Other Environmental Themes

Saving the Maya Forest

Revered by the ancient Maya as representatives of the divine, scarlet macaws are truly extraordinary creatures. Nearly three feet long and adorned with bright red, blue, and yellow plumage, the scarlet macaw is one of the world’s largest parrots and has also been called “the world’s most beautiful bird.” But the animals once deemed the most important to Mayan civilization are now on the brink of extinction—victims of encroaching development—with perhaps a few hundred left in all of Central America.

Last year, in Guatemala’s Maya Biosphere Reserve, researchers from the Wildlife Conservation Society and other institutions succeeded for the first time in placing satellite collars on the wild birds. The studies will allow scientists to track the movements of this endangered parrot in the hopes of affording better protection. While the information so gained will be of immense value, the best and perhaps only way to save the Central American population of scarlet macaws is to save their dwindling habitat, which encompasses much of the Maya Forest itself.

Stretching from southern Mexico and the Yucatan Peninsula through much of Guatemala and Belize, the Maya Forest is the second largest rainforest in the western hemisphere, the largest being the Amazon itself. And like its southern counterpart, the Maya Forest is shrinking fast, losing 200,000 acres a year to forest fires, agriculture, cattle ranching, and illegal logging. A land of great beauty and the site of spectacular Mayan ruins, the forest is a treasure trove of biodiversity and home to numerous endangered species, including the howler monkey, jaguar, tapir, ocelot, giant anteater, and the aforementioned macaw.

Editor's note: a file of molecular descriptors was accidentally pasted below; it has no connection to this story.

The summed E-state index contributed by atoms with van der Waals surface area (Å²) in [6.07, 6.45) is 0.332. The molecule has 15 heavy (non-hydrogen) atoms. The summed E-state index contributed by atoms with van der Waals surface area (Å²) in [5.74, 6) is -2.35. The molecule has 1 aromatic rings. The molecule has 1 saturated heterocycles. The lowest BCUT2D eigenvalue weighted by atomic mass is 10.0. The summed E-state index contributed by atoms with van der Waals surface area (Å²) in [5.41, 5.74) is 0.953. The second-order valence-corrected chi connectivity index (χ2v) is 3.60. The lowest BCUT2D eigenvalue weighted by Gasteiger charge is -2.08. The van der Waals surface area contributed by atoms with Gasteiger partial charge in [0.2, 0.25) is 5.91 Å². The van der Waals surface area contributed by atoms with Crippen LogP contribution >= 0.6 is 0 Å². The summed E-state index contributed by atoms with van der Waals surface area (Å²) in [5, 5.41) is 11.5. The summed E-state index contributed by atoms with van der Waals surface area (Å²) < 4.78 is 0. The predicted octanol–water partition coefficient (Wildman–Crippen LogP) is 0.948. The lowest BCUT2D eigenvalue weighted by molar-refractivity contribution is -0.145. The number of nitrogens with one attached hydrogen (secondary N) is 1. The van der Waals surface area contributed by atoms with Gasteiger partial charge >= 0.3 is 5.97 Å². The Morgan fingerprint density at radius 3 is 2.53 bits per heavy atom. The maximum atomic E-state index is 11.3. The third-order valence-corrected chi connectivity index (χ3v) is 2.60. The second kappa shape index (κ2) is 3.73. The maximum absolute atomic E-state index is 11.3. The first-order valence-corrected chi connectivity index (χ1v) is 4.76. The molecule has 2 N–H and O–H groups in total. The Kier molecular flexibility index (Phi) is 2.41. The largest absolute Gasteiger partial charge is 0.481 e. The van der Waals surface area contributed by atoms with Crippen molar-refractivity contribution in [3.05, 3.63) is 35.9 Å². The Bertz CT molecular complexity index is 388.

The Nature Conservancy—in concert with other environmental organizations and government agencies throughout the tri-country region—has developed a plan for expanding protected areas, establishing biological corridors, and promoting sustainable agriculture, ranching, and logging. For example, in Carmelita, a community within Guatemala’s Maya Biosphere Reserve, profits from sustainable forestry practices have grown steadily, and part of the proceeds have been used to promote the implementation of such practices. “I used to think that the way to protect the forest was to say, ‘stop, don’t touch,’” notes Carmelita cooperative head, Carlos Crasborn. “We put people in jail and confiscated illegal firewood. But the forest just kept getting smaller and smaller. I realize now that a more effective way to conserve the rainforest is to show the people who live there that they can make a better living by managing the forest sustainably than they would if they cut it down.”

Given the success of these methods in Guatemala, leaders like Crasborn hope to see the approach spread throughout the Maya Forest to enhance the survival of the region’s threatened wilderness.” If they are successful, bellwether species like the scarlet macaw will not only be of historical significance, but can also be appreciated by generations to come.